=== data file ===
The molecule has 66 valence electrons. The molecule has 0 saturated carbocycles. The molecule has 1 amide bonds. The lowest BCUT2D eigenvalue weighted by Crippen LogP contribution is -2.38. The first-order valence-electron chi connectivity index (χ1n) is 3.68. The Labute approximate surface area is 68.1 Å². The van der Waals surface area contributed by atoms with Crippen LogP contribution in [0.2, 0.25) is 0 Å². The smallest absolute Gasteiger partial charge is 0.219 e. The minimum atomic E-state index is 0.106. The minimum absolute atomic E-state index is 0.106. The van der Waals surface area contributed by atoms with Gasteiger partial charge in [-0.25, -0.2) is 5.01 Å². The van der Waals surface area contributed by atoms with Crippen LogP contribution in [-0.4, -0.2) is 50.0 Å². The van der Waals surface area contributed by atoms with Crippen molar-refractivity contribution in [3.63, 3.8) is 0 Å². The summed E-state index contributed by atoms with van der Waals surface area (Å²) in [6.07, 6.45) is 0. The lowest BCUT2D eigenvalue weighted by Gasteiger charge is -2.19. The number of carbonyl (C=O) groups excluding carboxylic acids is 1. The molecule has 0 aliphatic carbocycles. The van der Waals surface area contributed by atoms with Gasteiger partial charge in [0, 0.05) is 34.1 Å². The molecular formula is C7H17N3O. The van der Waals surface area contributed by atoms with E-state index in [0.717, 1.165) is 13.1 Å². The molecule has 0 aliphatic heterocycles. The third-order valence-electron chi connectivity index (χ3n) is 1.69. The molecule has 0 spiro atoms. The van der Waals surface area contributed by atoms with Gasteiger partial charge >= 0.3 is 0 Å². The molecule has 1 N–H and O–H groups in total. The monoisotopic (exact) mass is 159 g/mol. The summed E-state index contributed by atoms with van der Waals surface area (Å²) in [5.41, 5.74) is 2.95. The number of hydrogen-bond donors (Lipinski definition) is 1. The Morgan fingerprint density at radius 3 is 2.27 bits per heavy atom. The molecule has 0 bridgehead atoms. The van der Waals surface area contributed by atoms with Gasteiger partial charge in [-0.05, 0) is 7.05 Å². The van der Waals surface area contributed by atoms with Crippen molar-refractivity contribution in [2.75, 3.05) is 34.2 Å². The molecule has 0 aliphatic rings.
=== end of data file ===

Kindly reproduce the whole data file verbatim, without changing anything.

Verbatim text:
The molecule has 66 valence electrons. The molecule has 0 saturated carbocycles. The molecule has 1 amide bonds. The lowest BCUT2D eigenvalue weighted by Crippen LogP contribution is -2.38. The first-order valence-electron chi connectivity index (χ1n) is 3.68. The Labute approximate surface area is 68.1 Å². The van der Waals surface area contributed by atoms with Crippen LogP contribution in [0.2, 0.25) is 0 Å². The smallest absolute Gasteiger partial charge is 0.219 e. The minimum atomic E-state index is 0.106. The minimum absolute atomic E-state index is 0.106. The van der Waals surface area contributed by atoms with Gasteiger partial charge in [-0.25, -0.2) is 5.01 Å². The van der Waals surface area contributed by atoms with Crippen LogP contribution in [-0.4, -0.2) is 50.0 Å². The van der Waals surface area contributed by atoms with Crippen molar-refractivity contribution in [3.63, 3.8) is 0 Å². The summed E-state index contributed by atoms with van der Waals surface area (Å²) in [6.07, 6.45) is 0. The lowest BCUT2D eigenvalue weighted by Gasteiger charge is -2.19. The number of carbonyl (C=O) groups excluding carboxylic acids is 1. The molecule has 0 aliphatic carbocycles. The van der Waals surface area contributed by atoms with Gasteiger partial charge in [0, 0.05) is 34.1 Å². The molecular formula is C7H17N3O. The van der Waals surface area contributed by atoms with E-state index in [0.717, 1.165) is 13.1 Å². The molecule has 0 aliphatic heterocycles. The third-order valence-electron chi connectivity index (χ3n) is 1.69. The molecule has 0 spiro atoms. The van der Waals surface area contributed by atoms with Gasteiger partial charge >= 0.3 is 0 Å². The molecule has 1 N–H and O–H groups in total. The monoisotopic (exact) mass is 159 g/mol. The summed E-state index contributed by atoms with van der Waals surface area (Å²) in [5.41, 5.74) is 2.95. The number of hydrogen-bond donors (Lipinski definition) is 1. The Morgan fingerprint density at radius 3 is 2.27 bits per heavy atom. The molecule has 0 bridgehead atoms. The van der Waals surface area contributed by atoms with Gasteiger partial charge in [-0.05, 0) is 7.05 Å². The van der Waals surface area contributed by atoms with Crippen molar-refractivity contribution in [2.75, 3.05) is 34.2 Å². The molecule has 0 aliphatic rings.